Don’t reach for it.

When I first began boxing, I made the same mistake almost everyone makes. A jab would come at me, and despite knowing the correct form of “catching” it while using a subtle flick of the wrist, I’d reach for the punch. It’s a common mistake with beginners and sometimes experienced fighters as well. I suppose it’s because our impulse is to react in a big way when something is coming at our faces. The hand wants to “attack” back before it reaches its landing target, so to speak. Even if the mind knows better.

With time, experience, and lots of repetition, this habit is easy enough to break. Sparring helps. Muscle memory fills in the rest. But I can’t say the same when it comes to reaching -instead of the proper “catching” when it comes to life’s difficult problems.

I don’t know about you, but when I am faced with a big problem coming at me, I tend to reach for it. I want to fix it before it happens, even though my anticipation and anxiety over the problem make it worse. Admittedly, I have a tendency to ruminate. I’ve done this all my life, but didn’t think much about it until a wise coach pointed it out.

We were doing mitt work one day and over the course of the hour, I went over all the (negative) possibilities of what was likely about to happen at my job, and what I was planning to do about it. When I asked what he thought, his answer surprised me. “I think you’re reaching for the problem. Stop reaching for it,” he said flatly.

But he was right. All that time I had spent planning and orchestrating my response to a problem that had not actually occurred was a waste of energy. It may even be dangerous, at worst. And at best it solved absolutely nothing. Such a simple lesson is actually quite hard to execute for the very reason that it’s so deceptively simple. It’s the same with blocking a jab.

This coach also taught me to “organize” the punches I deflect. This basically just means that instead of catching/pawing at a punch in any way I can to block it, to also think about moving it away from me to where I want it to go. I still find this to be particularly challenging, so let me know if you’ve mastered it.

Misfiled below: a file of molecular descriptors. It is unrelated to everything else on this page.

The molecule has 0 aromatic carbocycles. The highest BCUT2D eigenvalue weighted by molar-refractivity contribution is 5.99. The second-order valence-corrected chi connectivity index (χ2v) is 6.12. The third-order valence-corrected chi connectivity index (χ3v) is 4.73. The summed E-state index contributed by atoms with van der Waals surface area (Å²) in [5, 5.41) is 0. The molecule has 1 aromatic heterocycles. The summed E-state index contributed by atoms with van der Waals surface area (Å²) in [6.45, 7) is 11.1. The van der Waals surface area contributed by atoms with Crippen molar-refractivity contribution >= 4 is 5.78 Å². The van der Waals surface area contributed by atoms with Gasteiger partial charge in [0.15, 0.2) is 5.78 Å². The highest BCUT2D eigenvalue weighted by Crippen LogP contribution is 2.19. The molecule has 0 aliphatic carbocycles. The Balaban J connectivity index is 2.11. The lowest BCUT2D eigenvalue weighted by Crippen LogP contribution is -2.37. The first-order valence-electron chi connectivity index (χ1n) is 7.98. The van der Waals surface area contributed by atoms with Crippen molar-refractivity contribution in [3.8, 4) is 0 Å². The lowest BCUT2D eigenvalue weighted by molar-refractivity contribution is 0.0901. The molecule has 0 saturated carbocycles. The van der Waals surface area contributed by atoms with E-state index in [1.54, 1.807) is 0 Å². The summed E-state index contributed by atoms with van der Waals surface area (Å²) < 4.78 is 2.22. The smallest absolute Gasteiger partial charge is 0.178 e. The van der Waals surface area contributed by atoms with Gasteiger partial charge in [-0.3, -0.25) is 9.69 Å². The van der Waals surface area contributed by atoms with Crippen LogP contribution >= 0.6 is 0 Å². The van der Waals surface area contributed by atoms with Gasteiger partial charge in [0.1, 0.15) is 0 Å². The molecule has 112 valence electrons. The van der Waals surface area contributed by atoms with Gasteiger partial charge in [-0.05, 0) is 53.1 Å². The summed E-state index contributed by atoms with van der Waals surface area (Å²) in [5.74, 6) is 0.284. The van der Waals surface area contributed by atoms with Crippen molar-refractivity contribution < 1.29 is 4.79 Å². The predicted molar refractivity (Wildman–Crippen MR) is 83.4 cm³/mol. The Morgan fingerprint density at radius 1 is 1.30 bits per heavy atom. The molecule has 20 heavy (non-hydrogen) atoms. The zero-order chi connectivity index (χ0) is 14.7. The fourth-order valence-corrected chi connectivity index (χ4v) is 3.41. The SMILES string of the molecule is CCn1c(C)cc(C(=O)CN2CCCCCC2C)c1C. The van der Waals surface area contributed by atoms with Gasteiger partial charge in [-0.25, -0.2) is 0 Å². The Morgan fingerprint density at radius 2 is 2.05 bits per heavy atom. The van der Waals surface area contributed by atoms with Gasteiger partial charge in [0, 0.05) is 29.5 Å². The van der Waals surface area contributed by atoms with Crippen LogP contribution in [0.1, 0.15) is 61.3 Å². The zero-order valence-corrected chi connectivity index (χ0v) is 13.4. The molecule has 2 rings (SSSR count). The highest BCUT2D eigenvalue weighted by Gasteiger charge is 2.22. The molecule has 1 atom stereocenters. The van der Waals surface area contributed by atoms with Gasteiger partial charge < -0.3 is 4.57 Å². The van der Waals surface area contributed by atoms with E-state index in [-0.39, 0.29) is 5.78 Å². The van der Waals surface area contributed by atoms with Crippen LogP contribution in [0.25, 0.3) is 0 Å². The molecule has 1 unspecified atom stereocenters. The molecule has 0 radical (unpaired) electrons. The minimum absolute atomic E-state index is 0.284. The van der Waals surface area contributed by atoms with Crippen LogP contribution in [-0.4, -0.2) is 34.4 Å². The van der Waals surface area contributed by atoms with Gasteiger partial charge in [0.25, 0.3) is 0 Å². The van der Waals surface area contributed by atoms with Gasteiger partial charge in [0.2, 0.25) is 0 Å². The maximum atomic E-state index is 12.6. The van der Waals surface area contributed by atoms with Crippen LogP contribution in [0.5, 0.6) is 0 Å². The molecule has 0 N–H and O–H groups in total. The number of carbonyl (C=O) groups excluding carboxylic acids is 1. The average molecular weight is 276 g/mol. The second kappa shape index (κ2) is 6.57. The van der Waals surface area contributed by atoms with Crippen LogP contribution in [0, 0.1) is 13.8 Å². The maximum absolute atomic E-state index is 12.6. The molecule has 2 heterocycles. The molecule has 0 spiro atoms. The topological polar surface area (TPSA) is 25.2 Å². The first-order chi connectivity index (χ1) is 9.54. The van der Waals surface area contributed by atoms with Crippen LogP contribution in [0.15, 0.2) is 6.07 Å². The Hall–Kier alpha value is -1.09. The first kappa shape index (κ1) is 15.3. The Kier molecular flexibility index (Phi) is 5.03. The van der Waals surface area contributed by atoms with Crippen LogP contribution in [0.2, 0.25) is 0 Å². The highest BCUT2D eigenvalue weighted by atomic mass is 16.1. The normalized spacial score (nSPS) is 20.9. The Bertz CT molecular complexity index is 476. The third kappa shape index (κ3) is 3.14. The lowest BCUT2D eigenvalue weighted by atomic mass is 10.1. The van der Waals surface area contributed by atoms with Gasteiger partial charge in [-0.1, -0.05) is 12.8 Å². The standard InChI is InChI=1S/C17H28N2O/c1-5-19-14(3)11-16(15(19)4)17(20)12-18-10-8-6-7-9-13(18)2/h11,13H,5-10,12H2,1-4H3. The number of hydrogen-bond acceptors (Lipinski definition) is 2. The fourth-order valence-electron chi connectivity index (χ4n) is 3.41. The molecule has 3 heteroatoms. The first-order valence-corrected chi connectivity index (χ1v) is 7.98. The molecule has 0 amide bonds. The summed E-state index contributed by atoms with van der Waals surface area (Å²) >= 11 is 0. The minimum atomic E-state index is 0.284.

All of this makes me wonder if we can harness some of the sweet science and repurpose it in everyday life. It also makes me realize when watching a particualr fighter’s style, how s/he handles his speed, timing, and whether s/he’s more of a brawler or a back-footed, defensive fighter – you’re watching everything about that person. It’s all on display. Their personality, impulses, confidence – or lack thereof – all of it. All the more reason to build sound character.

A good place to start on that journey of a lifetime might not be in what you do, but what you don’t do. Sometimes it’s better to learn to be still, wait for what may come, and then, with a simple gesture, move it away.

2 thoughts on “Don’t reach for it.

  1. I am always in awe reading insightful narratives that encourage me to take a look at my own life .
    Many times I fear that I too have invited a problem that may not ever come to fruition.
    It is as though my need to control outweighs my wisdom to allow time to correct the “ may or may not” moments .
    Thank you for reminding me that being still is an art I often overlook. Moving forward I will remind myself of this coveted gift .

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